Effects of irradiance and spectral quality on leaf structure and function in seedlings of two Southeast Asian Hopea species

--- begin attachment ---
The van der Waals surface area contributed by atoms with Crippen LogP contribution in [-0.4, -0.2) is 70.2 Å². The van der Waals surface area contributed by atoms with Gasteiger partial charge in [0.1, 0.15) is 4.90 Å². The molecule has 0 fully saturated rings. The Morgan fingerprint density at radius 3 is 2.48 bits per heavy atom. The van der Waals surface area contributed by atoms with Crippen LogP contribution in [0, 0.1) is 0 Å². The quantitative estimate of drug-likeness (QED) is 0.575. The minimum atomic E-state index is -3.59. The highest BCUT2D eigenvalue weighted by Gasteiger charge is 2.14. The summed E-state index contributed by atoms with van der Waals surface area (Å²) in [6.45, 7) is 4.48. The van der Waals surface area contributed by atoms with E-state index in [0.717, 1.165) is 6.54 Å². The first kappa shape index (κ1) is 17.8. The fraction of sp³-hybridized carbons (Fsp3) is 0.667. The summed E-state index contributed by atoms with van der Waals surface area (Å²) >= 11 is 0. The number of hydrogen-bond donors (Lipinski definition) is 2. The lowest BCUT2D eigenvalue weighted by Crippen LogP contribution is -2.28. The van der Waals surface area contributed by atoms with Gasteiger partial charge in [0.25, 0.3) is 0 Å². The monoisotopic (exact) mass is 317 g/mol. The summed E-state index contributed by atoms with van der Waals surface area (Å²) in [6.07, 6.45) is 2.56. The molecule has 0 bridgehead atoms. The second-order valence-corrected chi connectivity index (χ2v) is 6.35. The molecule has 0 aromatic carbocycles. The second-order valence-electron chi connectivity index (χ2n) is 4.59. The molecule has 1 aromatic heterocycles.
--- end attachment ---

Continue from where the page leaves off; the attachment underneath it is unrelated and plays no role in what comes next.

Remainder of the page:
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We studied the development of leaf characters in two Southeast Asian dipterocarp forest trees under different photosynthetic photon flux densities (PFD) and spectral qualities (red to far-red, R:FR). The two species, Hopea helferi and H. odorata, are taxonomically closely related but differ in their ecological requirements; H. helferi is more drought tolerant and H. odorata more shade tolerant. Seedlings were grown in replicated shadehouse treatments of differing PFD and R:FR. We measured or calculated (1) leaf and tissue thicknesses; (2) mesophyll parenchyma, air space, and lignified tissue volumes; (3) mesophyll air volumes (Vmes/Asurf) and surfaces (Ames/Asurf); (4) palisade cell length and width; (5) chlorophyll/cm2 and a/ b; (6) leaf absorption; and (7) attenuance/absorbance at 652 and 550 nm. These characters varied in response to light conditions in both taxa. Characters were predominantly affected by PFD, and R:FR slightly influenced many characters. Leaf characters of H. odorata were more plastic in response to treatment conditions. Characters were correlated with each other in a complex fashion. Variation in leaf anatomy is most likely a consequence of increasing leaf thickness in both taxa, which may increase mechanical strength and defense against herbivory in more exposed environments. Variation in leaf optical properties was most likely affected by pigment photo-bleaching in treatments of more intense PFD and was not correlated with Amax. The greater plasticity of leaf responses in H. odorata helps explain the acclimation over the range of light conditions encountered by this shade-tolerant taxon. The dense layer of scales on the leaf undersurface and other anatomical characters in H. helferi reduced gas exchange and growth in this drought-tolerant tree.

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